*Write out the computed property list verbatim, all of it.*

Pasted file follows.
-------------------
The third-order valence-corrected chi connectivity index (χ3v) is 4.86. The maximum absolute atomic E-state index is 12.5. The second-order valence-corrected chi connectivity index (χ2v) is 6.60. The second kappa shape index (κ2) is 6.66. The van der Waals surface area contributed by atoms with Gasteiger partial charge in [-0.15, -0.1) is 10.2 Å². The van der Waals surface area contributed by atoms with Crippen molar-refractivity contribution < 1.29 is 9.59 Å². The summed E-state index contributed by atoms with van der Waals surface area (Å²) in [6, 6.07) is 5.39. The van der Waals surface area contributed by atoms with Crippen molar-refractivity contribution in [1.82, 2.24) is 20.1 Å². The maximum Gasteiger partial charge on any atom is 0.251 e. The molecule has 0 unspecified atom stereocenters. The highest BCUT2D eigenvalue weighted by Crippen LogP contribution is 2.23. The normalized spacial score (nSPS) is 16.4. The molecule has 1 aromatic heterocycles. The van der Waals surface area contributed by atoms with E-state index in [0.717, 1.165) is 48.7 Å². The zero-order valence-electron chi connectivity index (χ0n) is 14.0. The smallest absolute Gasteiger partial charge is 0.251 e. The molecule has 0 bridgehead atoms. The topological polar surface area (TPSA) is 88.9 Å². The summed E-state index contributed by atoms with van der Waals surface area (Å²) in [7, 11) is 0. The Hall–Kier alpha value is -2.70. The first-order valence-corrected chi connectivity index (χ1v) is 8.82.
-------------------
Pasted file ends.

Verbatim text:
The third-order valence-corrected chi connectivity index (χ3v) is 4.86. The maximum absolute atomic E-state index is 12.5. The second-order valence-corrected chi connectivity index (χ2v) is 6.60. The second kappa shape index (κ2) is 6.66. The van der Waals surface area contributed by atoms with Gasteiger partial charge in [-0.15, -0.1) is 10.2 Å². The van der Waals surface area contributed by atoms with Crippen molar-refractivity contribution < 1.29 is 9.59 Å². The summed E-state index contributed by atoms with van der Waals surface area (Å²) in [6, 6.07) is 5.39. The van der Waals surface area contributed by atoms with Crippen molar-refractivity contribution in [1.82, 2.24) is 20.1 Å². The maximum Gasteiger partial charge on any atom is 0.251 e. The molecule has 0 unspecified atom stereocenters. The highest BCUT2D eigenvalue weighted by Crippen LogP contribution is 2.23. The normalized spacial score (nSPS) is 16.4. The molecule has 1 aromatic heterocycles. The van der Waals surface area contributed by atoms with E-state index in [0.717, 1.165) is 48.7 Å². The zero-order valence-electron chi connectivity index (χ0n) is 14.0. The smallest absolute Gasteiger partial charge is 0.251 e. The molecule has 0 bridgehead atoms. The topological polar surface area (TPSA) is 88.9 Å². The summed E-state index contributed by atoms with van der Waals surface area (Å²) in [7, 11) is 0. The Hall–Kier alpha value is -2.70. The first-order valence-corrected chi connectivity index (χ1v) is 8.82.